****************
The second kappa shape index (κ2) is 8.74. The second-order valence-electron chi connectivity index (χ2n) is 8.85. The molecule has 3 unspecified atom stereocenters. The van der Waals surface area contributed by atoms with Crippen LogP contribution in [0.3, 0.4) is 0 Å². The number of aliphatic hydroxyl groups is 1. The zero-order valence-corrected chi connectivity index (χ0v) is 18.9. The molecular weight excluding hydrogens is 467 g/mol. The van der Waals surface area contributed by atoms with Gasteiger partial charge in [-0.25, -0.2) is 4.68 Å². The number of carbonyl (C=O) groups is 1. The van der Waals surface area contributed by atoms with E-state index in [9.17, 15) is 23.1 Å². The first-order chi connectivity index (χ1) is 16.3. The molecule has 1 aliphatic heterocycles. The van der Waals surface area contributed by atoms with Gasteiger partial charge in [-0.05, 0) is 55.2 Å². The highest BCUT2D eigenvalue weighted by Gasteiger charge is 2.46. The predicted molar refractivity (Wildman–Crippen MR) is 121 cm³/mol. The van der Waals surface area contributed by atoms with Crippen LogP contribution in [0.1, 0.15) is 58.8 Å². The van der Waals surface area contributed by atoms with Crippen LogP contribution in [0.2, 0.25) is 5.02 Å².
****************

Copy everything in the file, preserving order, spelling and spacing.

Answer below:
The second kappa shape index (κ2) is 8.74. The second-order valence-electron chi connectivity index (χ2n) is 8.85. The molecule has 3 unspecified atom stereocenters. The van der Waals surface area contributed by atoms with Crippen LogP contribution in [0.3, 0.4) is 0 Å². The number of aliphatic hydroxyl groups is 1. The zero-order valence-corrected chi connectivity index (χ0v) is 18.9. The molecular weight excluding hydrogens is 467 g/mol. The van der Waals surface area contributed by atoms with Gasteiger partial charge in [-0.25, -0.2) is 4.68 Å². The number of carbonyl (C=O) groups is 1. The van der Waals surface area contributed by atoms with E-state index in [9.17, 15) is 23.1 Å². The first-order chi connectivity index (χ1) is 16.3. The molecule has 1 aliphatic heterocycles. The van der Waals surface area contributed by atoms with Gasteiger partial charge in [-0.05, 0) is 55.2 Å². The highest BCUT2D eigenvalue weighted by Gasteiger charge is 2.46. The predicted molar refractivity (Wildman–Crippen MR) is 121 cm³/mol. The van der Waals surface area contributed by atoms with Crippen LogP contribution in [0.1, 0.15) is 58.8 Å². The van der Waals surface area contributed by atoms with Crippen LogP contribution in [0.2, 0.25) is 5.02 Å².